RESOURCE ASSOCIATION WELCOMES MINISTERIAL INTERVENTION ON PLASTICS RECYCLING - CHALLENGE NOW IS FOR THE SUPPLY CHAIN TO RESPOND URGENTLY

Friday, March 20, 2015

The Resource Association, the trade association for the reprocessing and recycling industries and their supply chain, today welcomed the call by Defra Resources Minister Dan Rogerson MP for renewed commitment to the voluntary agreements that have driven progress in collection and recycling of rHDPE plastic packaging by ensuring minimum recycled content in plastic packaging, especially plastic milk bottles.

This follows a meeting convened by Mr Rogerson on Tuesday this week (18th March) at which he gathered representatives from waste, resources and plastics industry associations, the retail sector, major brand owners and WRAP for an urgent discussion of the issues.

Ray Georgeson, Chief Executive of the Resource Association said:

“Dan Rogerson’s intervention this week was timely and necessary and we are grateful to him for his critical attention to the problems that plastics reprocessors are facing as a result of low oil prices and the switch back to virgin polymer by some of the major players in the supply chain.”

“The meeting heard many general messages of support for the continued use of recycled content in line with the commitments made under the Dairy Roadmap and Courtauld Commitment, facilitated by WRAP.   However, these were not backed by specifics in the meeting and frankly, warm words are not enough.”

“We call on all the signatories of the Dairy Roadmap and Courtauld Commitment to honour their commitments to recycled content, but this now means more is needed than merely a general statement of intent – it needs an urgent switch back to specifying rHDPE with immediate effect.”

“We recognise that there are cost pressures on all parts of the supply chain, but at the moment, the most vulnerable part of the supply chain – the reprocessor – is carrying the cost burden and most of the risk.  A long term view is needed, and a reminder of the sustainability commitments made by retailers and major brand owners is now necessary, along with this urgent appeal to take the long view, stand firm with the reprocessors, help them weather the storm and protect this vital UK recycling infrastructure for many years to come.  If we lose it for the sake of 0.1p on the cost of a standard two pint plastic milk bottle, not only will it be a hole under the waterline for the voluntary approach taken by WRAP, Government and the industry, it will make all the warm words about sustainability and the circular economy sound very hollow.”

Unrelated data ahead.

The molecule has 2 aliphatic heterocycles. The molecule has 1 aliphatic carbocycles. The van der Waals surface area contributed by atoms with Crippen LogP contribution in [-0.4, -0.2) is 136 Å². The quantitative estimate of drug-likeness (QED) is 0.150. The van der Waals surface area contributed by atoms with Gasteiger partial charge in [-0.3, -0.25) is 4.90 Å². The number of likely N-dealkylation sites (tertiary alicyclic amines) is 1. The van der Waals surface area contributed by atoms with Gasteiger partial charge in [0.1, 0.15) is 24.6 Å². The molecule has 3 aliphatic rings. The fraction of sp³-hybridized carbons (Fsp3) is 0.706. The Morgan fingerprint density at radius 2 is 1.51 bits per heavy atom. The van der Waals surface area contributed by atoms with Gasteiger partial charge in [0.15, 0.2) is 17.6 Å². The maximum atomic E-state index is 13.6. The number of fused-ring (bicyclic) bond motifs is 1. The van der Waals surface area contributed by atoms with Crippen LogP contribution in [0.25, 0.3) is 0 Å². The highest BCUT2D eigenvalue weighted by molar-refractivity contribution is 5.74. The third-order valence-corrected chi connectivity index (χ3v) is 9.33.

“Given that the supply chain has already had the windfall and benefit of huge cost savings from the reduced cost of virgin polymer for the 70% of product that is virgin content, surely 0.1p on the cost of a milk bottle is not a high price to pay for the sustainability of the UK rHDPE recycling infrastructure?”

Peter Clayson, Chair of the Resource Association concluded:

“We stand ready to assist the Minister and industry in any further discussion that may be needed to accelerate this week’s important intervention by him to a level where urgent and positive decisions can be made by those who have them in their gift – the major retailers and brand owners – to put this valuable UK recycling infrastructure back on a steady footing and continue to play its part in the future circular economy.”

ENDS

NOTES:

  1. The Resource Association focuses on championing the value of UK reprocessing and recycling in terms of employment, resource efficiency and integrity, carbon reduction and our role in the low-carbon, green economy.  It works with Governments across the UK, the European Commission, other trade associations and stakeholders with shared interests.  Our member companies and organisations represent an estimated £2.7bn contribution to UK GDP, the recovery and recycling of over 7 million tonnes annually and the employment of over 10,000 people.  Further information at www.resourceassociation.com
  2. The Dairy Roadmap and Courtauld Commitment are voluntary agreements made by the retailers and major brand owners, facilitated by WRAP (the Waste and Resources Action Programme).  They contain important commitments to specify a minimum of 30% recycled content in plastic milk bottles. Dairy Roadmap website: http://www.dairyroadmap.com/ and Dairy Road Map: www.dairyco.org.uk/non_umbraco/download.aspx?media=10018  and sustainability reports: http://www.dairyroadmap.com/download-the-dairy-roadmap-report/ Courtauld Commitment: http://www.wrap.org.uk/category/initiatives/courtauld-commitment
  3. Minister Dan Rogerson MP convened a meeting of major stakeholders in the plastics recycling supply chain at his Defra offices on Tuesday 18th March. The Resource Association’s Chief Executive was in attendance.
  4. The UK has two major reprocessors of recycled HDPE (rHDPE – High Density Polyethylene) that provide the recycled content feedstock for UK produced plastic milk bottles – they are Closed Loop Recycling in Dagenham and Biffa Polymers in Redcar.
  5. Based on data supplied by our major member Closed Loop Recycling – based on a current price differential of c15% between virgin and recycled and a raw material cost of a 25g milk bottle of 2.2p – a 15% premium for rHDPE for the 30% recycled content specified in the commitment is an additional cost per bottle of 0.1p.
  6. The following organisations have worked in partnership to develop the Dairy Roadmap: ACE UK, ADAS, Agricultural Industries Confederation, ASDA, Booths, Country Land and Business Association, The Co-Operative, Dairy UK, IGD, M&S, Morrisons, Nampak Plastics, National Farmers Union, RABDF, Sainsbury’s, Tesco, Tenant Farmers Association, Waitrose.  See  http://www.dairyroadmap.com/